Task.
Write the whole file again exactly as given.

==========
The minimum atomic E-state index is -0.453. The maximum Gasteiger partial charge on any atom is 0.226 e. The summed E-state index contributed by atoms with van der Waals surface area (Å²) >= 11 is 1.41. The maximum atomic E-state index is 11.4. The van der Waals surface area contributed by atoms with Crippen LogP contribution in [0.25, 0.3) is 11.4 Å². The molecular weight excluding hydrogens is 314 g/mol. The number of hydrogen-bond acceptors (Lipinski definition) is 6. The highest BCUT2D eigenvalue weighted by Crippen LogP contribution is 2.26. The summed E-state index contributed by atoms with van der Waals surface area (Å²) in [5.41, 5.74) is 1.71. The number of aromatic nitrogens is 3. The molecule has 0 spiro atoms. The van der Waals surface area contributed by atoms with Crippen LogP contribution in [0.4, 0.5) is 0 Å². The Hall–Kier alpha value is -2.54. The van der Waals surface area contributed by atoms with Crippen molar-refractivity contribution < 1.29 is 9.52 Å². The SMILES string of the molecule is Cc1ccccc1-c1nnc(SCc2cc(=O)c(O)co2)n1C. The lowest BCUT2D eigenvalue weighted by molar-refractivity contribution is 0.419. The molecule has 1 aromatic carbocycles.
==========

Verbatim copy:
The minimum atomic E-state index is -0.453. The maximum Gasteiger partial charge on any atom is 0.226 e. The summed E-state index contributed by atoms with van der Waals surface area (Å²) >= 11 is 1.41. The maximum atomic E-state index is 11.4. The van der Waals surface area contributed by atoms with Crippen LogP contribution in [0.25, 0.3) is 11.4 Å². The molecular weight excluding hydrogens is 314 g/mol. The number of hydrogen-bond acceptors (Lipinski definition) is 6. The highest BCUT2D eigenvalue weighted by Crippen LogP contribution is 2.26. The summed E-state index contributed by atoms with van der Waals surface area (Å²) in [5.41, 5.74) is 1.71. The number of aromatic nitrogens is 3. The molecule has 0 spiro atoms. The van der Waals surface area contributed by atoms with Crippen LogP contribution in [0.4, 0.5) is 0 Å². The Hall–Kier alpha value is -2.54. The van der Waals surface area contributed by atoms with Crippen molar-refractivity contribution < 1.29 is 9.52 Å². The SMILES string of the molecule is Cc1ccccc1-c1nnc(SCc2cc(=O)c(O)co2)n1C. The lowest BCUT2D eigenvalue weighted by molar-refractivity contribution is 0.419. The molecule has 1 aromatic carbocycles.